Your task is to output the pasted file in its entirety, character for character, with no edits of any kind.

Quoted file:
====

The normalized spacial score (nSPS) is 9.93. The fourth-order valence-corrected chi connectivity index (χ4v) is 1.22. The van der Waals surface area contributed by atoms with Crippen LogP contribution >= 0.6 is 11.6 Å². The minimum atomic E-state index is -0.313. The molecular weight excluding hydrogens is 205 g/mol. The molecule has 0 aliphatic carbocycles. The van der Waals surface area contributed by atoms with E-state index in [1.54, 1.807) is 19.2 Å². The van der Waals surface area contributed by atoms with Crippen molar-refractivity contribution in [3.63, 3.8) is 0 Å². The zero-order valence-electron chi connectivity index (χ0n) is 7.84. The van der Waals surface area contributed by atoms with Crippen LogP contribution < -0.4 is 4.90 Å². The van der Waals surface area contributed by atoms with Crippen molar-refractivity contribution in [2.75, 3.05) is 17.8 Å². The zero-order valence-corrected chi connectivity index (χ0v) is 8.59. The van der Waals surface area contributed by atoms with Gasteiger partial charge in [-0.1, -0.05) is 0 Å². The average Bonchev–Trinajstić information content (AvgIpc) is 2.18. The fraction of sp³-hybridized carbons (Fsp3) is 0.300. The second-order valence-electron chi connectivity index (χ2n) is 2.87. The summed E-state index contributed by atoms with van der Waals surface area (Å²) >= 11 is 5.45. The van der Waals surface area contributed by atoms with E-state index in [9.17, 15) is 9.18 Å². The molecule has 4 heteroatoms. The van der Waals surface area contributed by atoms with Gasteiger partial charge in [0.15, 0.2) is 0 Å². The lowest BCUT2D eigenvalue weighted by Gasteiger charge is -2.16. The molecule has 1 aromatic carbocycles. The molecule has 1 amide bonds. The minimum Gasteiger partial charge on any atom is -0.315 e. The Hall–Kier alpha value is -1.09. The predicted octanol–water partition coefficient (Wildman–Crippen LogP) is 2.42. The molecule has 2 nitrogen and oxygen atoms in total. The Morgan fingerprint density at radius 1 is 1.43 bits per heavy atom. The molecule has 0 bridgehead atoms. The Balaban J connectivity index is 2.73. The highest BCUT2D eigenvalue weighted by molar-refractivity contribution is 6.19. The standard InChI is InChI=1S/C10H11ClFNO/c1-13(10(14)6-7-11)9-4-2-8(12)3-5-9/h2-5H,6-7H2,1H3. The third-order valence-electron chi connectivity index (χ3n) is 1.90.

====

The normalized spacial score (nSPS) is 9.93. The fourth-order valence-corrected chi connectivity index (χ4v) is 1.22. The van der Waals surface area contributed by atoms with Crippen LogP contribution >= 0.6 is 11.6 Å². The minimum atomic E-state index is -0.313. The molecular weight excluding hydrogens is 205 g/mol. The molecule has 0 aliphatic carbocycles. The van der Waals surface area contributed by atoms with E-state index in [1.54, 1.807) is 19.2 Å². The van der Waals surface area contributed by atoms with Crippen molar-refractivity contribution in [3.63, 3.8) is 0 Å². The zero-order valence-electron chi connectivity index (χ0n) is 7.84. The van der Waals surface area contributed by atoms with Crippen LogP contribution < -0.4 is 4.90 Å². The van der Waals surface area contributed by atoms with Crippen molar-refractivity contribution in [2.75, 3.05) is 17.8 Å². The zero-order valence-corrected chi connectivity index (χ0v) is 8.59. The van der Waals surface area contributed by atoms with Gasteiger partial charge in [-0.1, -0.05) is 0 Å². The average Bonchev–Trinajstić information content (AvgIpc) is 2.18. The fraction of sp³-hybridized carbons (Fsp3) is 0.300. The second-order valence-electron chi connectivity index (χ2n) is 2.87. The summed E-state index contributed by atoms with van der Waals surface area (Å²) >= 11 is 5.45. The van der Waals surface area contributed by atoms with E-state index in [9.17, 15) is 9.18 Å². The molecule has 4 heteroatoms. The van der Waals surface area contributed by atoms with Gasteiger partial charge in [0.15, 0.2) is 0 Å². The lowest BCUT2D eigenvalue weighted by Gasteiger charge is -2.16. The molecule has 1 aromatic carbocycles. The molecule has 1 amide bonds. The minimum Gasteiger partial charge on any atom is -0.315 e. The Hall–Kier alpha value is -1.09. The predicted octanol–water partition coefficient (Wildman–Crippen LogP) is 2.42. The molecule has 2 nitrogen and oxygen atoms in total. The Morgan fingerprint density at radius 1 is 1.43 bits per heavy atom. The molecule has 0 bridgehead atoms. The Balaban J connectivity index is 2.73. The highest BCUT2D eigenvalue weighted by molar-refractivity contribution is 6.19. The standard InChI is InChI=1S/C10H11ClFNO/c1-13(10(14)6-7-11)9-4-2-8(12)3-5-9/h2-5H,6-7H2,1H3. The third-order valence-electron chi connectivity index (χ3n) is 1.90.